The FLO'ing process is quite similar to the Pure-ing process you may have heard of. Each of them determines which way the shaft wants to be installed on a golf club. The spine and FLO procedures are kinda like the old radios that had the dial for tuning in stations. The spine procedure gets me to where I can at least hear some music on the old radio maybe with a bit of static, the FLO is the fune-tuning that sets the adjusting knob perfectly on the station to make the music clear. Of the spine and FLO procedures, I always do FLO last, 'cuz it is the trump card. These procedures are also part of every club we assemble.

 

Swingweight matching and MOI matching

 

Should you get your new clubs swingweighted or MOI matched? The answer is yes you should (and you will 'cuz it's part of every club I build). Just keep in mind that although each process is somewhat different, the purpose of having either procedure done is to have a form of club-to-club matching in your new set. Swingweight matching is concerned more with the "feel" or "heft" of the clubs as you swing them. MOI matching deals more with the force required to put the club into motion. My humble opinion on club-to-club matching is that MOI matching is the winner hands-down!  I say this for a few reasons;

  • MOI matching is a scientific form of measurement
  • You can truly match the amount of force or energy required to swing each club in the set
  • The MOI value on a swingweighted set gradually decreases as each club gets shorter, the 9-iron is usually the lowest MOI club in the set
    • Each club in a swingweighted set requires a different amount of energy to swing, they do not all "swing" the same
  • When all clubs "swing" the same via MOI matching, it should be easier for you to make your same normal consistent swing with each club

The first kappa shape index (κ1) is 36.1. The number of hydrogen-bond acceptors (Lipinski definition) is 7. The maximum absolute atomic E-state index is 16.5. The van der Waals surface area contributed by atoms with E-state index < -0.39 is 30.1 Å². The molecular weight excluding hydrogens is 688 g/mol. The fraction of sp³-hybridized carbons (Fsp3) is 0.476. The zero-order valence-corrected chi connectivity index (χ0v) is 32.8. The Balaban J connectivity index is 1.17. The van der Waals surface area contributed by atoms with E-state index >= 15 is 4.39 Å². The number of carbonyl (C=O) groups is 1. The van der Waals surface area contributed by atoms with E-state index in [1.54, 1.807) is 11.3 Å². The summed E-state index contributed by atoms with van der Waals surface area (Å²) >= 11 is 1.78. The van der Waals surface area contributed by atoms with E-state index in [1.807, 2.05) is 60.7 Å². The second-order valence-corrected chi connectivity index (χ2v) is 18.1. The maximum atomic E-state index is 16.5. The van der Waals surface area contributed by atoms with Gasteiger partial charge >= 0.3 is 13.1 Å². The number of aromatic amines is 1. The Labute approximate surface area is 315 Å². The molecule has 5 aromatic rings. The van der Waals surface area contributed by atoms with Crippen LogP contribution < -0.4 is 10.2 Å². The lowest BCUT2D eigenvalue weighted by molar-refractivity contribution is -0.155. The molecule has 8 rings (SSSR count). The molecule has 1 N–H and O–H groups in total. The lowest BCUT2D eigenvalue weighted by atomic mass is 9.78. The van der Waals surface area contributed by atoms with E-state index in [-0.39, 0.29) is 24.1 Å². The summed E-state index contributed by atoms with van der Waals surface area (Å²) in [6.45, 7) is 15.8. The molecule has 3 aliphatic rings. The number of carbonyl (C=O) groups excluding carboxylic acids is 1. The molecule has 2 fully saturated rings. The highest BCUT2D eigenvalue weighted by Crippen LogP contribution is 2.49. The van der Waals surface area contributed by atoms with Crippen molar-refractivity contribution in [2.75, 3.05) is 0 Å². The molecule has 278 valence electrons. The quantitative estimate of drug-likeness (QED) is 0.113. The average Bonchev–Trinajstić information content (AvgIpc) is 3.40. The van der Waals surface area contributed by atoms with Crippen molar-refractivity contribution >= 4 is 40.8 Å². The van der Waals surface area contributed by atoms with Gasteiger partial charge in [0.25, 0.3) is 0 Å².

• If you still think you're a swingweight person - "yeah, my number is D-4".... well keep in mind that a D-4 with a 65g graphite shaft is not the same as a D-4 with a 100g lightweight steel shaft, nor is D-4 the same with a 120g steel shaft, nor is D-4 the same with a 140g steel shaft. The D-4 may be common among those 4 clubs, however each one of them will swing VERY differently, each will require a different swing, and each will have different weight distribution along the length of the club ('cuz they all have a different MOI value)....... see where I'm going with this? THERE IS SOMETHING TO THIS MOI MATCHING STUFF!!!!

The feedback I have received from customers, and what I've learned from my own MOI matched personal sets is that greater consistency is one of the benefits of MOI matching, coupled along with a higher percentage of on-center ball contact (if you make your same consistent swing club to club). I truly believe that MOI matching is superior to the archaic "technology" of swingweight matching.

Please read in greater detail below on swingweight matching, and MOI matching.

Swingweighting;